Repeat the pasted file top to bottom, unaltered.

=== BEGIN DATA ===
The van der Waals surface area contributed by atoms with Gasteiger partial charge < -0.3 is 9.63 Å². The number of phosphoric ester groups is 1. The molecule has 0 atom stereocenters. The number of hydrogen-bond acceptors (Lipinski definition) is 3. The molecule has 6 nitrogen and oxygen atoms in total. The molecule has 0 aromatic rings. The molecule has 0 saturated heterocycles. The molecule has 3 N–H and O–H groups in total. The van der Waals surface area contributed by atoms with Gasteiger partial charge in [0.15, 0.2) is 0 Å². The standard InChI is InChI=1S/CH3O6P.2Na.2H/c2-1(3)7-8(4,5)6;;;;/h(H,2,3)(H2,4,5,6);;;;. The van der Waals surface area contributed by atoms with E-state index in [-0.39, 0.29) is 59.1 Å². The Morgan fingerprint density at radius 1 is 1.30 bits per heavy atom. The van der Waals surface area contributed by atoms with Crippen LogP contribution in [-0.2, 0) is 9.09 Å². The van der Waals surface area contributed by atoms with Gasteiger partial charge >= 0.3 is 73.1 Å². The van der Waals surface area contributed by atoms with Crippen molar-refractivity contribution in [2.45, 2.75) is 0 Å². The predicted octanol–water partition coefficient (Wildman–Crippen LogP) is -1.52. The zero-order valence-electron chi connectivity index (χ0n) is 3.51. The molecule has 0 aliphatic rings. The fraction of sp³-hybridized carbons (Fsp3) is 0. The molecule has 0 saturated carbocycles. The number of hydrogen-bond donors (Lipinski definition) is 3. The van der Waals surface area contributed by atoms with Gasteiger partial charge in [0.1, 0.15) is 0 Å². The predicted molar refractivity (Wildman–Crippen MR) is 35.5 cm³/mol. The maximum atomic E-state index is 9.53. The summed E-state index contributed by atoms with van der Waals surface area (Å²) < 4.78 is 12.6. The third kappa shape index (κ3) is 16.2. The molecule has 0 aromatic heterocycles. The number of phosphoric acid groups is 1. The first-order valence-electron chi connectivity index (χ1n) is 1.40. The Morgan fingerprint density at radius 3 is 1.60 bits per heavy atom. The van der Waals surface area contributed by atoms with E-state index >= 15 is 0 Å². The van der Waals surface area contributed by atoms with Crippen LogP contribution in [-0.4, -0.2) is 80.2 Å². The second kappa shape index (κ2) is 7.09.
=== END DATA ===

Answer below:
The van der Waals surface area contributed by atoms with Gasteiger partial charge < -0.3 is 9.63 Å². The number of phosphoric ester groups is 1. The molecule has 0 atom stereocenters. The number of hydrogen-bond acceptors (Lipinski definition) is 3. The molecule has 6 nitrogen and oxygen atoms in total. The molecule has 0 aromatic rings. The molecule has 0 saturated heterocycles. The molecule has 3 N–H and O–H groups in total. The van der Waals surface area contributed by atoms with Gasteiger partial charge in [0.15, 0.2) is 0 Å². The standard InChI is InChI=1S/CH3O6P.2Na.2H/c2-1(3)7-8(4,5)6;;;;/h(H,2,3)(H2,4,5,6);;;;. The van der Waals surface area contributed by atoms with E-state index in [-0.39, 0.29) is 59.1 Å². The Morgan fingerprint density at radius 1 is 1.30 bits per heavy atom. The van der Waals surface area contributed by atoms with Crippen LogP contribution in [-0.2, 0) is 9.09 Å². The van der Waals surface area contributed by atoms with Gasteiger partial charge >= 0.3 is 73.1 Å². The van der Waals surface area contributed by atoms with Crippen molar-refractivity contribution in [2.45, 2.75) is 0 Å². The predicted octanol–water partition coefficient (Wildman–Crippen LogP) is -1.52. The zero-order valence-electron chi connectivity index (χ0n) is 3.51. The molecule has 0 aliphatic rings. The fraction of sp³-hybridized carbons (Fsp3) is 0. The molecule has 0 saturated carbocycles. The number of hydrogen-bond donors (Lipinski definition) is 3. The van der Waals surface area contributed by atoms with Gasteiger partial charge in [0.1, 0.15) is 0 Å². The predicted molar refractivity (Wildman–Crippen MR) is 35.5 cm³/mol. The maximum atomic E-state index is 9.53. The summed E-state index contributed by atoms with van der Waals surface area (Å²) < 4.78 is 12.6. The third kappa shape index (κ3) is 16.2. The molecule has 0 aromatic heterocycles. The number of phosphoric acid groups is 1. The first-order valence-electron chi connectivity index (χ1n) is 1.40. The Morgan fingerprint density at radius 3 is 1.60 bits per heavy atom. The van der Waals surface area contributed by atoms with E-state index >= 15 is 0 Å². The van der Waals surface area contributed by atoms with Crippen LogP contribution in [-0.4, -0.2) is 80.2 Å². The second kappa shape index (κ2) is 7.09.